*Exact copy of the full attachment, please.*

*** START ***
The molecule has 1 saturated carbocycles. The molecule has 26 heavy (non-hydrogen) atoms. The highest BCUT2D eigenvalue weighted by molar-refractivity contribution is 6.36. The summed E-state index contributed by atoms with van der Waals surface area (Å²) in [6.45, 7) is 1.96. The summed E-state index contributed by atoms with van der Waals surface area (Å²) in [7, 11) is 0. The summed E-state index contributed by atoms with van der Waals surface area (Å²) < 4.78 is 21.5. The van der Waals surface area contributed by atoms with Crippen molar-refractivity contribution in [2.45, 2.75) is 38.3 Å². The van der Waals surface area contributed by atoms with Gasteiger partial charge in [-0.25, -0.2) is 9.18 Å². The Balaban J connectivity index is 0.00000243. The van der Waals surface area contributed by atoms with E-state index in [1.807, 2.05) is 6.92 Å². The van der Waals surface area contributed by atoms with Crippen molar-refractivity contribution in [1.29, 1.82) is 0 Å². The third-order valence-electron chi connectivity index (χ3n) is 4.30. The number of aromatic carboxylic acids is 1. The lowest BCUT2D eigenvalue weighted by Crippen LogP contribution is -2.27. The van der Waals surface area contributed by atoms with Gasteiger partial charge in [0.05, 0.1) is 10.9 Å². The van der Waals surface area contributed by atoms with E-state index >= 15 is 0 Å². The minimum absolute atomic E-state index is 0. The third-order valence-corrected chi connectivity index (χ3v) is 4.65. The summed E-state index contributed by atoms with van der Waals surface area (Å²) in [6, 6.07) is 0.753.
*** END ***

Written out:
The molecule has 1 saturated carbocycles. The molecule has 26 heavy (non-hydrogen) atoms. The highest BCUT2D eigenvalue weighted by molar-refractivity contribution is 6.36. The summed E-state index contributed by atoms with van der Waals surface area (Å²) in [6.45, 7) is 1.96. The summed E-state index contributed by atoms with van der Waals surface area (Å²) in [7, 11) is 0. The summed E-state index contributed by atoms with van der Waals surface area (Å²) < 4.78 is 21.5. The van der Waals surface area contributed by atoms with Crippen molar-refractivity contribution in [2.45, 2.75) is 38.3 Å². The van der Waals surface area contributed by atoms with Gasteiger partial charge in [-0.25, -0.2) is 9.18 Å². The Balaban J connectivity index is 0.00000243. The van der Waals surface area contributed by atoms with E-state index in [1.807, 2.05) is 6.92 Å². The van der Waals surface area contributed by atoms with Crippen molar-refractivity contribution in [1.29, 1.82) is 0 Å². The third-order valence-electron chi connectivity index (χ3n) is 4.30. The number of aromatic carboxylic acids is 1. The lowest BCUT2D eigenvalue weighted by Crippen LogP contribution is -2.27. The van der Waals surface area contributed by atoms with Gasteiger partial charge in [0.05, 0.1) is 10.9 Å². The van der Waals surface area contributed by atoms with E-state index >= 15 is 0 Å². The minimum absolute atomic E-state index is 0. The third-order valence-corrected chi connectivity index (χ3v) is 4.65. The summed E-state index contributed by atoms with van der Waals surface area (Å²) in [6, 6.07) is 0.753.